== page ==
For its first five seasons, Netflix’s Last Chance U followed the lives of junior college football players. But the showrunners changed things up for the sixth season, focusing on a JUCO basketball program in East LA. Like its football counterpart, Last Chance U: Basketball is as much about working through life’s challenges as it is about athletics.
Last Chance U: Basketball had to contend with a factor its predecessor did not: the coronavirus pandemic. East LA men’s basketball coach, John Mosley, recently opened up about how COVID-19 affected the team. Let’s look at Last Chance U: Basketball and Mosley’s comments about the shutdown.
‘Last Chance U: Basketball’ and its coach, John Mosley
Last Chance U: Basketball follows the fate of basketball players at East Los Angeles College (ELAC), a community college located in the LA suburb of Monterey Park. The show tracks the ELAC Huskies throughout a single season, as they try to win their way to a state title.
Aside from the players themselves, a large portion of the show is dedicated to the tireless efforts of head coach John Mosley. Mosley has a unique connection to ELAC basketball. According to The Daily Cardinal, he played for the Huskies himself as a young man, establishing himself as the “most prolific point guard in the school’s history.”
Mosley’s role goes far beyond that of a coach. He mops the basketball floors; he teaches spin classes, and he delivers sermons at his local church. Mosley also lobbies tirelessly on behalf of his players, helping them work past the hurdles they face so they can develop into responsible young men.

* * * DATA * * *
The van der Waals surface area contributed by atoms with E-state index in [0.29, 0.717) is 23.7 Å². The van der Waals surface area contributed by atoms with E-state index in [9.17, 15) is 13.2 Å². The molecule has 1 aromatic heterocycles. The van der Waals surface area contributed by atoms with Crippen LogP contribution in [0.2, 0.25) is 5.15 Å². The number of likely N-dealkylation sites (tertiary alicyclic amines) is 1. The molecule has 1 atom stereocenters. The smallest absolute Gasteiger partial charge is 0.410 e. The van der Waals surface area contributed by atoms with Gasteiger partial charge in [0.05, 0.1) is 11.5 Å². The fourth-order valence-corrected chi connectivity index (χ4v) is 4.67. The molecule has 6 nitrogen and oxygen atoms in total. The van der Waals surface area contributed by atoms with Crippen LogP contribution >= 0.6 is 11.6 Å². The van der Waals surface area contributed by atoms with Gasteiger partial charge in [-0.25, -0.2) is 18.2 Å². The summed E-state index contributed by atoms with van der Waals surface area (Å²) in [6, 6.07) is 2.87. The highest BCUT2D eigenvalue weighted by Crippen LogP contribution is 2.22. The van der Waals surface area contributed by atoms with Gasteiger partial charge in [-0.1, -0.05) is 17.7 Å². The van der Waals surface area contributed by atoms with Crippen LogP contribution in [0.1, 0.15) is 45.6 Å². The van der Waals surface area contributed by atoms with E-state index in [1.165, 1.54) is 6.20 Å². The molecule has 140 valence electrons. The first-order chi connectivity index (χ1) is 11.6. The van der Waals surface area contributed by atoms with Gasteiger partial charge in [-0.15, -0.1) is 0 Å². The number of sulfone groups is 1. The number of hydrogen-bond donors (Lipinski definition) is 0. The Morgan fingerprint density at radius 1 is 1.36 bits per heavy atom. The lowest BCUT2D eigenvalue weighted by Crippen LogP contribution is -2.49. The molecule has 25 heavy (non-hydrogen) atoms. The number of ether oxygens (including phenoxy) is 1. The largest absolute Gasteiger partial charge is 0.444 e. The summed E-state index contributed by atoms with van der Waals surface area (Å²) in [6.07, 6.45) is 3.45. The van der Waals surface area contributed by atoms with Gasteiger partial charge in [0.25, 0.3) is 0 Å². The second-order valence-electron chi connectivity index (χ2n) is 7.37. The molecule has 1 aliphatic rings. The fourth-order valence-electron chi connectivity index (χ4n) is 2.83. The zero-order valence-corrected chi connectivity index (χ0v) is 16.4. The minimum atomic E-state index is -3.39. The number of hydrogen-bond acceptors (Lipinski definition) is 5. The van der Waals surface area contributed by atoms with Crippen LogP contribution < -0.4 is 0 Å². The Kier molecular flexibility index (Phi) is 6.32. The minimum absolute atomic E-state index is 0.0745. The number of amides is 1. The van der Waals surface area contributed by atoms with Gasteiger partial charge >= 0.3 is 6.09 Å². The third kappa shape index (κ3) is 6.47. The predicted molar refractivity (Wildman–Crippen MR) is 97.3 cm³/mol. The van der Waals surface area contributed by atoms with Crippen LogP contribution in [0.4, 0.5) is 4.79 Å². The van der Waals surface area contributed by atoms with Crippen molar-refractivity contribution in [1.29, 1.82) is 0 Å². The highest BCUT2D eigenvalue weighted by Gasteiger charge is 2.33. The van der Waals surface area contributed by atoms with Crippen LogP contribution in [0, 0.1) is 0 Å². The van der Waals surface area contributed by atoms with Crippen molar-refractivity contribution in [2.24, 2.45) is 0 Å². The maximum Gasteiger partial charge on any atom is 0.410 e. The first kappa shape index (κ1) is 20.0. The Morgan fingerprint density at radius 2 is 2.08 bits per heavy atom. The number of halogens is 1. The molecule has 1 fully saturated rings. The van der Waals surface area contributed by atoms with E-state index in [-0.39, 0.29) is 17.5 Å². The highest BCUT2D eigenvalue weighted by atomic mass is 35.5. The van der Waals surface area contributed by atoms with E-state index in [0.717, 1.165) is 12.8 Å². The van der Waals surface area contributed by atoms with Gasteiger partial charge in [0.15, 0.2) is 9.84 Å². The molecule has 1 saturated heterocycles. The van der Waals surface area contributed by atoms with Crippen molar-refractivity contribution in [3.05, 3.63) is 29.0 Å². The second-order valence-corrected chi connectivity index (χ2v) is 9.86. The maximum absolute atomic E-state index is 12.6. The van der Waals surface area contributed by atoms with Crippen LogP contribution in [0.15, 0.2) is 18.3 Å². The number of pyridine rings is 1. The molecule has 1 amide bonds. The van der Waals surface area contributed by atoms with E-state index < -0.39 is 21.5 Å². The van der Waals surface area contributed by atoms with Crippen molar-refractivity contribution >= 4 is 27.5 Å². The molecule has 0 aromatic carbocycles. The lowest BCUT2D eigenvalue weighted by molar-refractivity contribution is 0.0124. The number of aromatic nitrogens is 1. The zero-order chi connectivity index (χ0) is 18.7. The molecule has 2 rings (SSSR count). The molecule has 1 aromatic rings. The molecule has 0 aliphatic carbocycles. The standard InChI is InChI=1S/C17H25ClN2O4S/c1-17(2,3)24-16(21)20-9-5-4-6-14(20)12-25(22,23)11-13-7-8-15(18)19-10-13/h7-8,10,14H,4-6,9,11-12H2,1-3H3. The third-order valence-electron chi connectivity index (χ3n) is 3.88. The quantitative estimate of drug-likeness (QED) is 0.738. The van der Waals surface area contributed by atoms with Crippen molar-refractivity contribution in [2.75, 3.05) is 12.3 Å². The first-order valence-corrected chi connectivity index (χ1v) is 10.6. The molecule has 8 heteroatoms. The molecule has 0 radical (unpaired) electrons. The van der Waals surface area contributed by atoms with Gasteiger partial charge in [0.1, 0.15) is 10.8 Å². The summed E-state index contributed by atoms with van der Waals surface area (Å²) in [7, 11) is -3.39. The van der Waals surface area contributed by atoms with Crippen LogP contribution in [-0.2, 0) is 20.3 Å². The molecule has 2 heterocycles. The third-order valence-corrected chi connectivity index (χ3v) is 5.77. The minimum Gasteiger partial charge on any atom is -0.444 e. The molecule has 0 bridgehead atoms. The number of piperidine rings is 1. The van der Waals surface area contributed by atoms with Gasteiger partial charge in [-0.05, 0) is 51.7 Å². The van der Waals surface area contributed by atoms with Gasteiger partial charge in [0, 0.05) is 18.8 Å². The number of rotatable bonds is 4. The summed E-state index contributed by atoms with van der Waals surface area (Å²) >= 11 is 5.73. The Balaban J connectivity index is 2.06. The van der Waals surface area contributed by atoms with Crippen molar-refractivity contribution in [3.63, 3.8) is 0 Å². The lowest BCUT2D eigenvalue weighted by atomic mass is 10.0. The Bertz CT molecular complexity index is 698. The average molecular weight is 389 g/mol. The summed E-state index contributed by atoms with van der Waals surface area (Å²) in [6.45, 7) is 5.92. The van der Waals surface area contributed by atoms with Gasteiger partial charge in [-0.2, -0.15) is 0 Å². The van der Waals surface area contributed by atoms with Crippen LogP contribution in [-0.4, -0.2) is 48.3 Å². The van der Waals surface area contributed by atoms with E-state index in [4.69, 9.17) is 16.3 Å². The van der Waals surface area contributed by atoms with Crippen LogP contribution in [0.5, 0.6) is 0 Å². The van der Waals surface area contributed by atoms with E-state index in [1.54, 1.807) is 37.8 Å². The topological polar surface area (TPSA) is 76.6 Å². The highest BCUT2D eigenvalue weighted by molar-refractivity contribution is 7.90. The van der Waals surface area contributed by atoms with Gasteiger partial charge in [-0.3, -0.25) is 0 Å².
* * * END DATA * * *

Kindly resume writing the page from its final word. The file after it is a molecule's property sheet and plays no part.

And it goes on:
Key players on the ‘Last Chance U’ basketball team
Arguably the most talented player for the ELAC Huskies is power forward Joe Hampton. Hampton even spent time playing Division I basketball at Penn State, before leaving because of “personal reasons.” At one point, Hampton even spent time in jail because of warrants for theft and bank fraud, according to The Cinemaholic.
Another key Huskies player is guard and team captain Deshaun Highler. His arc on the show centers around the grief he experienced following his mother’s death due to cancer. Both Highler and Hampton work through their respective issues on the show. (Warning: The next section contains spoilers.)
COVID-19’s impact on the ELAC team
Under coach John Mosley’s guidance, the ELAC Huskies put together a truly impressive season, going 29–1. They made it all the way to the quarterfinals of the California Community College Athletic Association playoffs. At that point, however, in March 2020, the coronavirus pandemic became serious enough that the tournament was canceled.
In other words, the Huskies never got their hard-won chance to compete for a state title. That outcome weighed heavy on coach Mosley. In an interview with Esquire, he explained his thought process at the time, saying “it feels like I’m letting them down.” He’d seen the sacrifices his players made. It just didn’t seem fair for things to end the way they did.
Mosley went on to explain that things only got harder as the pandemic stretched out, impacting his ability to be there for his players. His feelings manifested as a sense of frustration with the system as well as the way that the pandemic was handled both locally and nationally.
Mosley also knew that his players were easily overlooked by society as community college students. As he put it, “And what they truly need, it’s not basketball. Do they need to see me? They need to be here. They need structure and for a whole year, guys like Joe [Hampton] had not had me.”